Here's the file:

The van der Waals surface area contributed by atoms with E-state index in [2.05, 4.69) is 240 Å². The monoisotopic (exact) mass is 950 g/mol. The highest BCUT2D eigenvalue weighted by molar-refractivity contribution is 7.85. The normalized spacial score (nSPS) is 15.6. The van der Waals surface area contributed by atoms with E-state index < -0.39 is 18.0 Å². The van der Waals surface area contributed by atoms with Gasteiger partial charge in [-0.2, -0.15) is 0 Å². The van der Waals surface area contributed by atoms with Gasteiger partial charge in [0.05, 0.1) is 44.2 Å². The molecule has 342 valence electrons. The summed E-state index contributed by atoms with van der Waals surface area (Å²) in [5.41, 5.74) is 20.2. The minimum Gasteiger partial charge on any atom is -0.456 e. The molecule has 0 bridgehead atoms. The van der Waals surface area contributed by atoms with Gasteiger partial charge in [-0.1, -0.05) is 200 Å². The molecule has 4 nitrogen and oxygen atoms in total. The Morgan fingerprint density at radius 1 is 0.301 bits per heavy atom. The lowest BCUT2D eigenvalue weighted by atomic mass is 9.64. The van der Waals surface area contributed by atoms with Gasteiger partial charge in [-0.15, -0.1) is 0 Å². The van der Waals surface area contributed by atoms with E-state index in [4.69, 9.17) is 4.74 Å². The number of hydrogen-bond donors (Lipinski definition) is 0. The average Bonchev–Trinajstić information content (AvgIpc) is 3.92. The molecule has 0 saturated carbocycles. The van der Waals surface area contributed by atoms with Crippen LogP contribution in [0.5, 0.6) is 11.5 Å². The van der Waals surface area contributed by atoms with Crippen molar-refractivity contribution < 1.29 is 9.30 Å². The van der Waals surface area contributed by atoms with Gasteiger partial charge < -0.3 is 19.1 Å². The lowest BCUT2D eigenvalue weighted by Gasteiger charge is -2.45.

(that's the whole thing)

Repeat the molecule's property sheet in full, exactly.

The van der Waals surface area contributed by atoms with E-state index in [2.05, 4.69) is 240 Å². The monoisotopic (exact) mass is 950 g/mol. The highest BCUT2D eigenvalue weighted by molar-refractivity contribution is 7.85. The normalized spacial score (nSPS) is 15.6. The van der Waals surface area contributed by atoms with E-state index < -0.39 is 18.0 Å². The van der Waals surface area contributed by atoms with Gasteiger partial charge in [-0.2, -0.15) is 0 Å². The van der Waals surface area contributed by atoms with Gasteiger partial charge in [0.05, 0.1) is 44.2 Å². The molecule has 342 valence electrons. The summed E-state index contributed by atoms with van der Waals surface area (Å²) in [5.41, 5.74) is 20.2. The minimum Gasteiger partial charge on any atom is -0.456 e. The molecule has 0 bridgehead atoms. The van der Waals surface area contributed by atoms with Gasteiger partial charge in [-0.1, -0.05) is 200 Å². The molecule has 4 nitrogen and oxygen atoms in total. The Morgan fingerprint density at radius 1 is 0.301 bits per heavy atom. The lowest BCUT2D eigenvalue weighted by atomic mass is 9.64. The van der Waals surface area contributed by atoms with Gasteiger partial charge in [-0.15, -0.1) is 0 Å². The van der Waals surface area contributed by atoms with E-state index in [4.69, 9.17) is 4.74 Å². The number of hydrogen-bond donors (Lipinski definition) is 0. The average Bonchev–Trinajstić information content (AvgIpc) is 3.92. The molecule has 0 saturated carbocycles. The van der Waals surface area contributed by atoms with Crippen LogP contribution in [0.5, 0.6) is 11.5 Å². The van der Waals surface area contributed by atoms with Crippen molar-refractivity contribution < 1.29 is 9.30 Å². The van der Waals surface area contributed by atoms with Gasteiger partial charge < -0.3 is 19.1 Å². The lowest BCUT2D eigenvalue weighted by Gasteiger charge is -2.45.